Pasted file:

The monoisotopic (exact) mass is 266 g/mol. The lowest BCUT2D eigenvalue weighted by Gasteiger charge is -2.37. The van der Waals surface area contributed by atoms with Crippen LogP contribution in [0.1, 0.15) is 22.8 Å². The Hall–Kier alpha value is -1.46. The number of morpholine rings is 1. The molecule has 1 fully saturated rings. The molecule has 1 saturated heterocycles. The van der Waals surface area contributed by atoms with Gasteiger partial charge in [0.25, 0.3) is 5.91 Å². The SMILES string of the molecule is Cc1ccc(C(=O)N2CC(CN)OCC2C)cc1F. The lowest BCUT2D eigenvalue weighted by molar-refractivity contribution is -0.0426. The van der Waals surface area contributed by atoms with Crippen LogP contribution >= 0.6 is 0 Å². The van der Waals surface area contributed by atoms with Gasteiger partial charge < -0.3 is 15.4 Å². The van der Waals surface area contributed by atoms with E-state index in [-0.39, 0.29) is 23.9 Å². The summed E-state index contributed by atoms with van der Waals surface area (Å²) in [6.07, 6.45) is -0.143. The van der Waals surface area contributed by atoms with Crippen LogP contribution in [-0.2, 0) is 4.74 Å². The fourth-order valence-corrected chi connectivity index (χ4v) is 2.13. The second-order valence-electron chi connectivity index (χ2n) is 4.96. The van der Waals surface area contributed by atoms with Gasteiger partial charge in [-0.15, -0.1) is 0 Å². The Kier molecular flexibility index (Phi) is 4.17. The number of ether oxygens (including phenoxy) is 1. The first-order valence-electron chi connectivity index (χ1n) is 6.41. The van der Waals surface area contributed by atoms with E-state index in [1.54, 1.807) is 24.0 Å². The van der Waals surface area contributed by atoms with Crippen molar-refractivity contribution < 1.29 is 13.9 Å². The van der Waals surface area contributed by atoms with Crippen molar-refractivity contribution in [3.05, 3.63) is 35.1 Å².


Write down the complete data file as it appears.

The monoisotopic (exact) mass is 266 g/mol. The lowest BCUT2D eigenvalue weighted by Gasteiger charge is -2.37. The van der Waals surface area contributed by atoms with Crippen LogP contribution in [0.1, 0.15) is 22.8 Å². The Hall–Kier alpha value is -1.46. The number of morpholine rings is 1. The molecule has 1 fully saturated rings. The molecule has 1 saturated heterocycles. The van der Waals surface area contributed by atoms with Gasteiger partial charge in [0.25, 0.3) is 5.91 Å². The SMILES string of the molecule is Cc1ccc(C(=O)N2CC(CN)OCC2C)cc1F. The lowest BCUT2D eigenvalue weighted by molar-refractivity contribution is -0.0426. The van der Waals surface area contributed by atoms with Crippen LogP contribution >= 0.6 is 0 Å². The van der Waals surface area contributed by atoms with Gasteiger partial charge < -0.3 is 15.4 Å². The van der Waals surface area contributed by atoms with E-state index in [-0.39, 0.29) is 23.9 Å². The summed E-state index contributed by atoms with van der Waals surface area (Å²) in [6.07, 6.45) is -0.143. The van der Waals surface area contributed by atoms with Crippen LogP contribution in [-0.2, 0) is 4.74 Å². The fourth-order valence-corrected chi connectivity index (χ4v) is 2.13. The second-order valence-electron chi connectivity index (χ2n) is 4.96. The van der Waals surface area contributed by atoms with Gasteiger partial charge in [-0.15, -0.1) is 0 Å². The Kier molecular flexibility index (Phi) is 4.17. The number of ether oxygens (including phenoxy) is 1. The first-order valence-electron chi connectivity index (χ1n) is 6.41. The van der Waals surface area contributed by atoms with E-state index in [1.54, 1.807) is 24.0 Å². The van der Waals surface area contributed by atoms with Crippen molar-refractivity contribution < 1.29 is 13.9 Å². The van der Waals surface area contributed by atoms with Crippen molar-refractivity contribution in [3.05, 3.63) is 35.1 Å².